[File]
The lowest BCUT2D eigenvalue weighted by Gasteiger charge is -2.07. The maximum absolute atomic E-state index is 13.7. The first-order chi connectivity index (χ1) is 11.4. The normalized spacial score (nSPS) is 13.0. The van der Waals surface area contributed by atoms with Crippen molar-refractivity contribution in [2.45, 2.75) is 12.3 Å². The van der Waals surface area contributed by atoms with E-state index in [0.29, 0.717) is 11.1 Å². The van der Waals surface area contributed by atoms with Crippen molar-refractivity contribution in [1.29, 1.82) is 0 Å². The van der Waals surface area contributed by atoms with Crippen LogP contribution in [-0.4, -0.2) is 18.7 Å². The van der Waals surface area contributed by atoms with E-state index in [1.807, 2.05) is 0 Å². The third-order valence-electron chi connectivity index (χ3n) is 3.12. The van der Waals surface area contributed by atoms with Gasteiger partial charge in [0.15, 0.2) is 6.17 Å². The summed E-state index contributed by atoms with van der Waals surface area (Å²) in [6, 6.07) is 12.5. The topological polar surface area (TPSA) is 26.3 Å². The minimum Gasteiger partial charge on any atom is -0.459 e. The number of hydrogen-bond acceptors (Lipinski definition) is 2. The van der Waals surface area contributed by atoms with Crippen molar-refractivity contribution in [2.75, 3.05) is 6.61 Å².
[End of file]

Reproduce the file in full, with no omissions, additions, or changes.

The lowest BCUT2D eigenvalue weighted by Gasteiger charge is -2.07. The maximum absolute atomic E-state index is 13.7. The first-order chi connectivity index (χ1) is 11.4. The normalized spacial score (nSPS) is 13.0. The van der Waals surface area contributed by atoms with Crippen molar-refractivity contribution in [2.45, 2.75) is 12.3 Å². The van der Waals surface area contributed by atoms with E-state index in [0.29, 0.717) is 11.1 Å². The van der Waals surface area contributed by atoms with Crippen molar-refractivity contribution in [1.29, 1.82) is 0 Å². The van der Waals surface area contributed by atoms with Crippen LogP contribution in [-0.4, -0.2) is 18.7 Å². The van der Waals surface area contributed by atoms with E-state index in [1.807, 2.05) is 0 Å². The third-order valence-electron chi connectivity index (χ3n) is 3.12. The van der Waals surface area contributed by atoms with Gasteiger partial charge in [0.15, 0.2) is 6.17 Å². The summed E-state index contributed by atoms with van der Waals surface area (Å²) in [6, 6.07) is 12.5. The topological polar surface area (TPSA) is 26.3 Å². The minimum Gasteiger partial charge on any atom is -0.459 e. The number of hydrogen-bond acceptors (Lipinski definition) is 2. The van der Waals surface area contributed by atoms with Crippen molar-refractivity contribution in [2.75, 3.05) is 6.61 Å².